Say with a grocery store. They *always* have a lot of lights on. You could put one half of the lights on one circuit and the other half on the other circuit and balance it. (It is more complicated than that for a business, but that is the general idea.)

Just to clarify my original statement to the OP. An unbalanced load does not mean that the Main Breaker or Fuse will trip. But when the load exceeds its capacity, which might be due to an imbalance, f.e.; 50/120, it might be a cause for blowing the fuse or tripping the breaker. But it's not the only one. As it turns out, that the Primary cause, in this case was a loose contact.:yes:!

AllanJ 01-22-2010 11:41 AM

If the contact is not that loose and you do not use that much current, then the contact is not going to get that hot.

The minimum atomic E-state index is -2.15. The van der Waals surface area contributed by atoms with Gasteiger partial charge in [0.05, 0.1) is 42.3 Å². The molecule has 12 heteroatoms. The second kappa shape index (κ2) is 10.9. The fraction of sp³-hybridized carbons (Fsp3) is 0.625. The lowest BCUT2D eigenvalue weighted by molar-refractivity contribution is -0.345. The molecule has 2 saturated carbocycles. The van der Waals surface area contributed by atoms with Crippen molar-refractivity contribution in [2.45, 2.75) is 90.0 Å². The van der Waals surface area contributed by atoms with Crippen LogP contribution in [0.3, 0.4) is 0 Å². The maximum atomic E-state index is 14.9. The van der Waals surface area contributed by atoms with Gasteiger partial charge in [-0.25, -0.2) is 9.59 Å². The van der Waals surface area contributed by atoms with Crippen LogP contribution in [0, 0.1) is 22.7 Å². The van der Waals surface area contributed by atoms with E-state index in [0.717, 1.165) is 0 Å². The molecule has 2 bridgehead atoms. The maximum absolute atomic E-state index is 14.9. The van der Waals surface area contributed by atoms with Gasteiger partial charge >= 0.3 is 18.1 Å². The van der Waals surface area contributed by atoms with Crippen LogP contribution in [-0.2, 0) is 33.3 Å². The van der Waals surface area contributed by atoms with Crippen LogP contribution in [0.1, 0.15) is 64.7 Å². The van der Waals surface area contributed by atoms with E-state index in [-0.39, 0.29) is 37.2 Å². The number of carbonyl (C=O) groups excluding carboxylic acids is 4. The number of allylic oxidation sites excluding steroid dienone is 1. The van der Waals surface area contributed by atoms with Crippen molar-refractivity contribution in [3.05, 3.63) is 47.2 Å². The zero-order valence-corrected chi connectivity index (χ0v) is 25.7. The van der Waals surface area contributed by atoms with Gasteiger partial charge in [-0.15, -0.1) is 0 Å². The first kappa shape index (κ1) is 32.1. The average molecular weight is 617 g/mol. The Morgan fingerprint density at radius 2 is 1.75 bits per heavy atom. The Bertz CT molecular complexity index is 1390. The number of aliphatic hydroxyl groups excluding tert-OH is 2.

But still get it fixed so you don't forget and turn on the heaters and have the panel damaged beyond repair.

An unbalanced load per se will not cause problems in a residential electrical system. What counts is no one fuse or breaker or other component being overloaded. In the case of the loose fuse contact, "overload" at that spot might be at 23 amps or maybe 7 amps even when the fuse is 100 amps.

tpolk 01-22-2010 12:04 PM

are we talking glass fuses and 2 fuses before the fuse box?